RIVA Cybersecurity best practices 

RIVA’s cybersecurity experts employ several best practices in pursuit of achieving client goals and objectives. Our experts have been instrumental in improving Cybersecurity processes on a number of different contracts by employing methodologies that could have proved helpful in the case of the Colonial pipeline hack.

Immutable Infrastructure: This is an infrastructure paradigm in which servers are never modified after deployment. If something needs to be updated in any way, we provision new servers built from a common image with the appropriate changes to replace the old ones. After validation, they are put into use, and the old ones are decommissioned.

The benefits of immutable infrastructure include:

  • More consistency and reliability in your server infrastructure and a simpler, more predictable deployment process
  • Mitigation or prevention of issues that are common in mutable infrastructures, like configuration drift and snowflake servers
  • Efficient use includes comprehensive deployment automation, fast server provisioning in a cloud computing environment, and solutions for handling stateful or ephemeral data, like logs

Zero trust Security: Instead of assuming everything behind the corporate firewall is safe, the Zero Trust model assumes breach and verifies each request as though it originates from an open network. Regardless of where the request originates or what resource it accesses, Zero Trust teaches us to “never trust, always verify.” Every access request, regardless of origin, is fully authenticated, authorized, and encrypted before granting access.

The principles of Zero Trust Security include:

    • Verify explicitly: Always authenticate and authorize based on all available data points, including user identity, location, device health, service or workload, data classification, and anomalies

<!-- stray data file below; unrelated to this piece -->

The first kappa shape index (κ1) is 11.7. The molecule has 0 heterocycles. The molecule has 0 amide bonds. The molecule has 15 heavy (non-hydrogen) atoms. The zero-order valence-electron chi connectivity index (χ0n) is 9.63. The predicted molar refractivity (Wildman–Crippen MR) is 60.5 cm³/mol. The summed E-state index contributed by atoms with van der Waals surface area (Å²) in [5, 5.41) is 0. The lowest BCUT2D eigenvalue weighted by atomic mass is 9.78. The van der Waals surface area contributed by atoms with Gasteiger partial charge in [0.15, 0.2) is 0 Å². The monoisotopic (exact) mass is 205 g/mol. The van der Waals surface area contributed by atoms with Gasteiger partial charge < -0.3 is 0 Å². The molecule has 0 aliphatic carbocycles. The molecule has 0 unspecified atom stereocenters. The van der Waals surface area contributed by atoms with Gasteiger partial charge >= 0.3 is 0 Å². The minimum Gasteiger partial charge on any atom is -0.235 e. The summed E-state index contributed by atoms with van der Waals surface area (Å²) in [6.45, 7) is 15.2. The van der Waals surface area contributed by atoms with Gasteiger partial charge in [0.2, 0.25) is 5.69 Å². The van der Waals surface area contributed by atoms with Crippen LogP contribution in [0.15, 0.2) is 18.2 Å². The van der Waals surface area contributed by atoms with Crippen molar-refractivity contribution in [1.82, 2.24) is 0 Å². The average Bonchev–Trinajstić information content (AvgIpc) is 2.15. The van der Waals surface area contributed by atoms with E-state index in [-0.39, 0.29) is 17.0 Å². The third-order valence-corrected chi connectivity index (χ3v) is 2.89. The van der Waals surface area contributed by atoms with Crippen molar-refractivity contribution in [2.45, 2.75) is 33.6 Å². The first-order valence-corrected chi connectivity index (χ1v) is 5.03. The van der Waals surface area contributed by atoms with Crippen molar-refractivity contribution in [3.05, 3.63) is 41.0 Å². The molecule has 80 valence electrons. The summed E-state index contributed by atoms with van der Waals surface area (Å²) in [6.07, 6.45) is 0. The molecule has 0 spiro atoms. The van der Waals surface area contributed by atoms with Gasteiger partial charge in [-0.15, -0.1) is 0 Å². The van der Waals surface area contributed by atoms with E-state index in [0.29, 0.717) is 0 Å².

• Use least privileged access: Limit user access with just-in-time, and just-enough-access (JIT/JEA), risk-based adaptive policies, and data protection to help secure both data and productivity
    • Assume Breach: Minimized blast radius and segment access. Verify end-to-end encryption and use analytics to get visibility, drive threat detection, and improve defenses
  • Default-closed/Deny-by-default security postures

Automated Software Delivery Pipeline: This is a delivery pipeline, so-named because it allows code to flow through a consistent, automated sequence of stages where each stage in the sequence tests the code from a different perspective. Each successive stage becomes more production-like in its testing and provides more confidence in the code as it progresses through the pipeline. The goal is unattended automation that minimizes or even eliminates human intervention.

The benefits of an automated software delivery pipeline are:

  • By providing automation, a pipeline removes the need for expensive and error-prone manual tasks.
  • New team members can get started and become productive faster because they don’t need to learn a complex development and test environment.
  • Teams can detect any code that is not fit for delivery, then reject the code and provide feedback as early as possible.
  • It provides visibility into and confidence in the code as it progresses through successive stages where the testing becomes more like production.
  • It removes the need for involvement from too many team members in production deployments